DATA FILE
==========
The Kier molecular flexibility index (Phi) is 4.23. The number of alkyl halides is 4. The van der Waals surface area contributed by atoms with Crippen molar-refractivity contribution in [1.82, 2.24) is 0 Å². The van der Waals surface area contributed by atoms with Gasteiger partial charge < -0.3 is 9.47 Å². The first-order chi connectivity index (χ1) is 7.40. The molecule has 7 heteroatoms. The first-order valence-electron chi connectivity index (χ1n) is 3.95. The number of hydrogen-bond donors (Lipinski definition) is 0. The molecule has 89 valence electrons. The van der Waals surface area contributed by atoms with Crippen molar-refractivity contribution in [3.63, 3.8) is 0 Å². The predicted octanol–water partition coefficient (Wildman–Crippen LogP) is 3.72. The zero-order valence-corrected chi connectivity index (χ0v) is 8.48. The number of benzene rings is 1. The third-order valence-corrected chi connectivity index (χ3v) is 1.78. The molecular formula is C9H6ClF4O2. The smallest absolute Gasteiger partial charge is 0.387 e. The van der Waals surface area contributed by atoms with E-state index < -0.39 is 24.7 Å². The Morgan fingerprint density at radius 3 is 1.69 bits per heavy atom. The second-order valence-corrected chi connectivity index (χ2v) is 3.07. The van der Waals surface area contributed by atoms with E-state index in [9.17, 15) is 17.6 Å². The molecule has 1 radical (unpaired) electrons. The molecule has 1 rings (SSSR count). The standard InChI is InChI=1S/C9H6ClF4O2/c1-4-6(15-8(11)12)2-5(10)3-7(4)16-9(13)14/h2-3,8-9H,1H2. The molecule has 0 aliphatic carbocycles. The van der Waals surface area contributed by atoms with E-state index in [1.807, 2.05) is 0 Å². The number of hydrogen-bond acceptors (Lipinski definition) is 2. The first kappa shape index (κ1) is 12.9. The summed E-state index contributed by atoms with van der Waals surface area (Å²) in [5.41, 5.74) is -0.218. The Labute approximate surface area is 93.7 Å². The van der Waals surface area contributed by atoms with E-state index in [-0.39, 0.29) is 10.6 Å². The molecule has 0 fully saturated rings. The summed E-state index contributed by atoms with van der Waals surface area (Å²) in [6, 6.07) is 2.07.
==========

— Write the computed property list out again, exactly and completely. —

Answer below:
The Kier molecular flexibility index (Phi) is 4.23. The number of alkyl halides is 4. The van der Waals surface area contributed by atoms with Crippen molar-refractivity contribution in [1.82, 2.24) is 0 Å². The van der Waals surface area contributed by atoms with Gasteiger partial charge < -0.3 is 9.47 Å². The first-order chi connectivity index (χ1) is 7.40. The molecule has 7 heteroatoms. The first-order valence-electron chi connectivity index (χ1n) is 3.95. The number of hydrogen-bond donors (Lipinski definition) is 0. The molecule has 89 valence electrons. The van der Waals surface area contributed by atoms with Crippen molar-refractivity contribution in [3.63, 3.8) is 0 Å². The predicted octanol–water partition coefficient (Wildman–Crippen LogP) is 3.72. The zero-order valence-corrected chi connectivity index (χ0v) is 8.48. The number of benzene rings is 1. The third-order valence-corrected chi connectivity index (χ3v) is 1.78. The molecular formula is C9H6ClF4O2. The smallest absolute Gasteiger partial charge is 0.387 e. The van der Waals surface area contributed by atoms with E-state index < -0.39 is 24.7 Å². The Morgan fingerprint density at radius 3 is 1.69 bits per heavy atom. The second-order valence-corrected chi connectivity index (χ2v) is 3.07. The van der Waals surface area contributed by atoms with E-state index in [9.17, 15) is 17.6 Å². The molecule has 1 radical (unpaired) electrons. The molecule has 1 rings (SSSR count). The standard InChI is InChI=1S/C9H6ClF4O2/c1-4-6(15-8(11)12)2-5(10)3-7(4)16-9(13)14/h2-3,8-9H,1H2. The molecule has 0 aliphatic carbocycles. The van der Waals surface area contributed by atoms with E-state index in [1.807, 2.05) is 0 Å². The number of hydrogen-bond acceptors (Lipinski definition) is 2. The first kappa shape index (κ1) is 12.9. The summed E-state index contributed by atoms with van der Waals surface area (Å²) in [5.41, 5.74) is -0.218. The Labute approximate surface area is 93.7 Å². The van der Waals surface area contributed by atoms with E-state index in [-0.39, 0.29) is 10.6 Å². The molecule has 0 fully saturated rings. The summed E-state index contributed by atoms with van der Waals surface area (Å²) in [6, 6.07) is 2.07.